A. For quantitative imaging: A major limitation of small animal PET is the finite spatial resolution of PET scanners further deteriorates by positron range. Activity concentration is systematically underestimated or overestimated in objects smaller than two to three times the full-width at half-maximum (FWHM) of the device’s point spread function (PSF). The ability of various preclinical systems to quantitate small lesions in an animal is globally characterized by the recovery coefficient (RC), defined as the ratio of the measured over the true activity concentration. These measurements are performed using the NEMA NU-4 2008 image quality (IQ) standard, internationally recognized as the standard to determine the quantitation accuracy of imaging systems. The figure below shows the mouse IQ standard and the results obtained with various systems, In order to evaluate the performance of U-SPECT, extra smaller holes were used (0.35 mm to 1.5 mm in addition to the standard 1 mm to 5 mm holes used for PET).

Figure 3 RC NEMA NU-4 2008
Fig.3: Illustrated in the left graph, only U-SPECT is able to quantitate lesions smaller than 2 mm in a mouse. While the use of the anatomical information provided by MRI can be used to improve PET quantitation performance, such expensive improvement remains marginal and doesn’t approach the quantitation capabilities of U-SPECT.

B. To expand the application-reach of molecular imaging: The combination of sub-mm spatial resolution and field-of-view (FOV) uniformity gives U-SPECT much superior performance for detecting and quantifying tracer activity in organs or tumors and their substructures in small animals such as mice and rats. In comparison with preclinical PET scanners, the ability of U-SPECT to resolve structures quantitatively is about 10 times better across the FOV. This property is further illustrated using the graphical analysis shown below, as proposed by Miller, Rouze and Hutchings (Small-Animal PET Imaging, Indiana Center of Excellence in Biomedical Imaging, Nov. 30, 2003).

Figure 4L RC U-SPECT U-SPECT (Tc-99m and other SPECT isotopes)Figure RT U-SPECT resolution
PET (F-18, C-11, Ga-68, I-124)

Figure RB PET resolution

Fig 4: From the illustration on the left, it is clear that U-SPECT will outperform PET for quantitating images of organ and tumor substructures (e.g. analyzing tumor heterogeneity). More over, one should keep in mind that the data used for PET represent a best-case situation since the resolution for higher energy PET isotopes such as Ga-68 and I-124 is much worse than for F-18 and C-11 (see micro-Derenzo images on the right)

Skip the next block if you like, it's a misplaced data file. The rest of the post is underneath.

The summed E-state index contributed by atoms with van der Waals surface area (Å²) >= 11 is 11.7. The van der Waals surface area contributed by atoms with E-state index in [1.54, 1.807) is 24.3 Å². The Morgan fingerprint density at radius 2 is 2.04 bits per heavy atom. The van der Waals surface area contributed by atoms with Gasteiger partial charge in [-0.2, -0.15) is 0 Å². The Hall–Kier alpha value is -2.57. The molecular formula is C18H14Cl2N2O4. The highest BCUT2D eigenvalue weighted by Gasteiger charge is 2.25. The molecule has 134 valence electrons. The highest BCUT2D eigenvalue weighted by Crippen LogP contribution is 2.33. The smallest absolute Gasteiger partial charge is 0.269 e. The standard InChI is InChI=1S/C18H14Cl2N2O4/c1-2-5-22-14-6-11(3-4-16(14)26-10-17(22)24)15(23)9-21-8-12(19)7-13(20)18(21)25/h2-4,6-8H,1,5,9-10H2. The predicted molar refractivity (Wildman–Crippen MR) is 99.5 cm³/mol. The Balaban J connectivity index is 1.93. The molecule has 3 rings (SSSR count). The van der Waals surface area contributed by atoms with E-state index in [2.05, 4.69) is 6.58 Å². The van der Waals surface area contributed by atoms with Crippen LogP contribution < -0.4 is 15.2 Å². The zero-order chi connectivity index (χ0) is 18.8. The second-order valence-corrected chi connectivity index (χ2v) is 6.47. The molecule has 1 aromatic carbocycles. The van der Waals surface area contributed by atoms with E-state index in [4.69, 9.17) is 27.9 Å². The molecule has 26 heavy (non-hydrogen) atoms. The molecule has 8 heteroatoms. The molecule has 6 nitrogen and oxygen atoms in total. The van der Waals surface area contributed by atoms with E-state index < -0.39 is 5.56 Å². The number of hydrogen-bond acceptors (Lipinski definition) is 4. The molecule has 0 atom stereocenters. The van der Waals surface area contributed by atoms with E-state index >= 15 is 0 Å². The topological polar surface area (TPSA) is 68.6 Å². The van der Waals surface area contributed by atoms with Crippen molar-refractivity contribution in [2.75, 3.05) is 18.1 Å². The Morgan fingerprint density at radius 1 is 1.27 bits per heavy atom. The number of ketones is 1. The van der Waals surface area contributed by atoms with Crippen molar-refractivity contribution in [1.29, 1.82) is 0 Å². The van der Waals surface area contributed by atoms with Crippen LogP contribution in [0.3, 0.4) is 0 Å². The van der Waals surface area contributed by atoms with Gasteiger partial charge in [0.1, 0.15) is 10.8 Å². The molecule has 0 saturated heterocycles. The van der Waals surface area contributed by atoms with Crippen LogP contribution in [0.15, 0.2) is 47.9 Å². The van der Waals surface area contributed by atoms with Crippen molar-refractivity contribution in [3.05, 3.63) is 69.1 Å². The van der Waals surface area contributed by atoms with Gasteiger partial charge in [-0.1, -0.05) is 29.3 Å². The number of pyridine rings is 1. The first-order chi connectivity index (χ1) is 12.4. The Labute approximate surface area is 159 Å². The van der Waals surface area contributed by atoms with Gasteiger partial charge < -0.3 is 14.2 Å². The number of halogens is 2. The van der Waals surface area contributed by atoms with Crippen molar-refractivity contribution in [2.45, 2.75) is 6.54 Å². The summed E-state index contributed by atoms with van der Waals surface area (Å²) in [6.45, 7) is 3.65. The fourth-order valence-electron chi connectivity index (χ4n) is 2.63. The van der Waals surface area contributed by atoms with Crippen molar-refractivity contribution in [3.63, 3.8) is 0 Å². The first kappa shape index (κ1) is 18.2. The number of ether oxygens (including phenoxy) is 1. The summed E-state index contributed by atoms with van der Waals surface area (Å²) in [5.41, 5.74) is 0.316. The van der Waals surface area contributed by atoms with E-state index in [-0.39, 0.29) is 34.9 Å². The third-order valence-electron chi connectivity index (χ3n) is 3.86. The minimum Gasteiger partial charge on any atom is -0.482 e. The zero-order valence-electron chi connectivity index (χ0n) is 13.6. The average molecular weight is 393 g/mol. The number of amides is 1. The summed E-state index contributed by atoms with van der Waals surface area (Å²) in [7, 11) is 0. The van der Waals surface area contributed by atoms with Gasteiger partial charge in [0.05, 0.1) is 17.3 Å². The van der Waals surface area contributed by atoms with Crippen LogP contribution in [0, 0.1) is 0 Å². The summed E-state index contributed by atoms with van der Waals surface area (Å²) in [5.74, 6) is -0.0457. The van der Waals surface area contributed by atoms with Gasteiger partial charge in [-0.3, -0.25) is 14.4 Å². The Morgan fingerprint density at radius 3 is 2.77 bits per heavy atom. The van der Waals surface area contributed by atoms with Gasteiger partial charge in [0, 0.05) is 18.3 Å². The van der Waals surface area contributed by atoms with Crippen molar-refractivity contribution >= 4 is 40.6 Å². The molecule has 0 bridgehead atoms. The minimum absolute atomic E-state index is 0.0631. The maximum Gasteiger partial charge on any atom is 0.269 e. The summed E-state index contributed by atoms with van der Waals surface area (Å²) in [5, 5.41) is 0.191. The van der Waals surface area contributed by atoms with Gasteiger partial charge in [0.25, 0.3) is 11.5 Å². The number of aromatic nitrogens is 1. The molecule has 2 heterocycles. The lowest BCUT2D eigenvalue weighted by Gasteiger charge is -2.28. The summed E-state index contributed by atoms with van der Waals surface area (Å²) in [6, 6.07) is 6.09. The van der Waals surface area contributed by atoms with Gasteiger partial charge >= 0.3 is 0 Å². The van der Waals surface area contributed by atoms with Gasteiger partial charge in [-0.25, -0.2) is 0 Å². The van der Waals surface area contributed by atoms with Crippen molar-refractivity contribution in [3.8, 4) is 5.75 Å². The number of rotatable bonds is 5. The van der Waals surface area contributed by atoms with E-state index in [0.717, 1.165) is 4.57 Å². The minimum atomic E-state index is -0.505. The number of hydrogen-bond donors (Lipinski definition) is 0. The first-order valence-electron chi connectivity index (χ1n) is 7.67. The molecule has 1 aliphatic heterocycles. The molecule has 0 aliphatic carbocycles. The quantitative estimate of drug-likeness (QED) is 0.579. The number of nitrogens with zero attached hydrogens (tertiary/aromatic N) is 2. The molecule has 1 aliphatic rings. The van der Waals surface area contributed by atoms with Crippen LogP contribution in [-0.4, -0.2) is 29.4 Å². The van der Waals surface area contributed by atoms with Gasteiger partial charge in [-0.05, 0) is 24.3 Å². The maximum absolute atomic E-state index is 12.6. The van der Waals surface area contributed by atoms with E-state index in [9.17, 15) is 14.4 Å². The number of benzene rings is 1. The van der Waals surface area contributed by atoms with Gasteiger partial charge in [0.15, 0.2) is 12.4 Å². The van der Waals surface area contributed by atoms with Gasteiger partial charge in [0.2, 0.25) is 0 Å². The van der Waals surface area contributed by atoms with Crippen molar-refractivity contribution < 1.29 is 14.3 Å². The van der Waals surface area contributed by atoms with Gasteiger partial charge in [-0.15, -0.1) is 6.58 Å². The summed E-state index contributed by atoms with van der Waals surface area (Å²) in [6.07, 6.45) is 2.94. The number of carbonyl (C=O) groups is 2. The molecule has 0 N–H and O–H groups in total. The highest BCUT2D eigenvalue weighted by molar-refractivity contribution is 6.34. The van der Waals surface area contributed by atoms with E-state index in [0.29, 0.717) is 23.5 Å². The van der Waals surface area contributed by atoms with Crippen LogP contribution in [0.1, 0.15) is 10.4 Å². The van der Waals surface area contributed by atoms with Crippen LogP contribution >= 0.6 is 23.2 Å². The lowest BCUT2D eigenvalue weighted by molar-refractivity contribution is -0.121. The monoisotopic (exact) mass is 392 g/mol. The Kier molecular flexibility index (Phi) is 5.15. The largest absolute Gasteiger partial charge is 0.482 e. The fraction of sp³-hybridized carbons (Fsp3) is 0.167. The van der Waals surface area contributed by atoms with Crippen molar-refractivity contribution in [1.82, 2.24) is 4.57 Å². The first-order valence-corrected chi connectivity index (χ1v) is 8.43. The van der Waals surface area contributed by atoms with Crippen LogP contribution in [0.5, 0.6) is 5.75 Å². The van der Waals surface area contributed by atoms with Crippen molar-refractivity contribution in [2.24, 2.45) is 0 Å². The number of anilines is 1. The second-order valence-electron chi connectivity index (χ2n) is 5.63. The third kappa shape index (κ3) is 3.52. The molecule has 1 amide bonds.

C. Enabling high-resolution applications; e.g. bone disease imaging. Since PET recognizes the site of positron annihilation and not the site of radioactive decay, PET resolutions of <0.7mm are quite unrealistic. Moreover, for coincidence PET, this resolution can only be obtained in the center of the FOV. With its stationary detectors and collimators, U-SPECT can apply very high object magnification without the blurring effect of moving parts in the image processing chain. Moreover, features like interchangeable collimators allow researchers to adapt the system to specific application needs, whether used for targeted imaging or whole-body bio-distribution or pharmacokinetic studies.

Just compare the following images in terms of resolution performance:

0.25 mm resolution

Coincidence micro-PET with “sub-mm resolution”

 Figure 5T U-SPECT high resolution SPECT  Figure 5L PET
Figure 5B U-SPECT high resolution SPECT

Ref: Ivashchenko et al; Mol Imaging 13 (2014)

Ref: Bergeron et al; Phys. Med. Biol. 59 (2014) 1

Fig. 6: Unlike U-SPECT, coincidence PET is unable to conduct studies in mice on multiple functionally integrated tissues within articular joints, including cartilage, subchondral bone, trabecular bone, synovium. In this respect, U-SPECT with 4DSMP offers enabling technology to study pathophysiologic interactions among integrated joint tissues during initiation and progression of highly prevalent and debilitating bone diseases such as osteo- and rheumatoid arthritis. Add to this the CT capability of the hybrid U-SPECT/CT system and it’s clear that 4DSMP-SPECT outperforms coincidence PET/CT for bone disease studies in mice.

Fig. 5: U-SPECT image with 99mTc MDP of a mouse knee: (1) Corpus Femoris, (2) Patella, (3) Tibia, Condylus Medialis, (4) Corpus Tibiae, (5) Corpus Fibulae, (6) Basis Patellae, (7) Linea Epiphysialis, (8) Tuberositas Tibiae, (9) Sesamoid Bone, (10) Tuberculum Intercondylare Laterale, (11) Growth Plate, (12) Epicondylus Lateralis, (13) Facies Poplitea, (14) Fossa Intercondylaris, (15) Tibia, Condylus Lateralis and (16) Apex Capitis Fibulae.